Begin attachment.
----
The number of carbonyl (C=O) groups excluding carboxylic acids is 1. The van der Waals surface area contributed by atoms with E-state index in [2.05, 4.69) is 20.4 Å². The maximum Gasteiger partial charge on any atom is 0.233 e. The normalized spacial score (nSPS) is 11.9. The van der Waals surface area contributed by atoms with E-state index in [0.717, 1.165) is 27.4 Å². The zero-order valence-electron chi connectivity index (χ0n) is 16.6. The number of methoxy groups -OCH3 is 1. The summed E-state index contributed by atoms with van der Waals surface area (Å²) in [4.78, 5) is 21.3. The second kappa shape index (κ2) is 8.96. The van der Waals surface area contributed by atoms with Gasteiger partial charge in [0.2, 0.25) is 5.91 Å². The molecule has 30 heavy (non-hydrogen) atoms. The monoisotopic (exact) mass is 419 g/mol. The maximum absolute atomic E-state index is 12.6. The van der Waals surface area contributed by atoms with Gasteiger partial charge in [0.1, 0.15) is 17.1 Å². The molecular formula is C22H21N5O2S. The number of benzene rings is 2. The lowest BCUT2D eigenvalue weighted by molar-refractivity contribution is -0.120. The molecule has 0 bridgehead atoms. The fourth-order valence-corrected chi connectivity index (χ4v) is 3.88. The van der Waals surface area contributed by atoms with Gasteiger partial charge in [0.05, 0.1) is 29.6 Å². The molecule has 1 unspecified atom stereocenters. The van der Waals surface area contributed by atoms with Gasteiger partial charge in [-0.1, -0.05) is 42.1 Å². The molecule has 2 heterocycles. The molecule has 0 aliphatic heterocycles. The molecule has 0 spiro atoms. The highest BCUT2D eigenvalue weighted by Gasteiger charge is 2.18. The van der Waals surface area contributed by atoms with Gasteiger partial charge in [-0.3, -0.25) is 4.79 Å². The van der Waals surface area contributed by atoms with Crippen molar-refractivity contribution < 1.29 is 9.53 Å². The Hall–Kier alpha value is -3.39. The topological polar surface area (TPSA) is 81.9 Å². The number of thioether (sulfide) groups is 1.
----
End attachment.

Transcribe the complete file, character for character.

The number of carbonyl (C=O) groups excluding carboxylic acids is 1. The van der Waals surface area contributed by atoms with E-state index in [2.05, 4.69) is 20.4 Å². The maximum Gasteiger partial charge on any atom is 0.233 e. The normalized spacial score (nSPS) is 11.9. The van der Waals surface area contributed by atoms with E-state index in [0.717, 1.165) is 27.4 Å². The zero-order valence-electron chi connectivity index (χ0n) is 16.6. The number of methoxy groups -OCH3 is 1. The summed E-state index contributed by atoms with van der Waals surface area (Å²) in [4.78, 5) is 21.3. The second kappa shape index (κ2) is 8.96. The van der Waals surface area contributed by atoms with Gasteiger partial charge in [0.2, 0.25) is 5.91 Å². The molecule has 30 heavy (non-hydrogen) atoms. The monoisotopic (exact) mass is 419 g/mol. The maximum absolute atomic E-state index is 12.6. The van der Waals surface area contributed by atoms with Gasteiger partial charge in [0.1, 0.15) is 17.1 Å². The molecular formula is C22H21N5O2S. The number of benzene rings is 2. The lowest BCUT2D eigenvalue weighted by molar-refractivity contribution is -0.120. The molecule has 0 bridgehead atoms. The fourth-order valence-corrected chi connectivity index (χ4v) is 3.88. The van der Waals surface area contributed by atoms with Gasteiger partial charge in [0.05, 0.1) is 29.6 Å². The molecule has 1 unspecified atom stereocenters. The van der Waals surface area contributed by atoms with Gasteiger partial charge in [-0.1, -0.05) is 42.1 Å². The molecule has 2 heterocycles. The molecule has 0 aliphatic heterocycles. The molecule has 0 spiro atoms. The highest BCUT2D eigenvalue weighted by Gasteiger charge is 2.18. The van der Waals surface area contributed by atoms with Gasteiger partial charge in [-0.3, -0.25) is 4.79 Å². The van der Waals surface area contributed by atoms with Crippen molar-refractivity contribution < 1.29 is 9.53 Å². The Hall–Kier alpha value is -3.39. The topological polar surface area (TPSA) is 81.9 Å². The number of thioether (sulfide) groups is 1.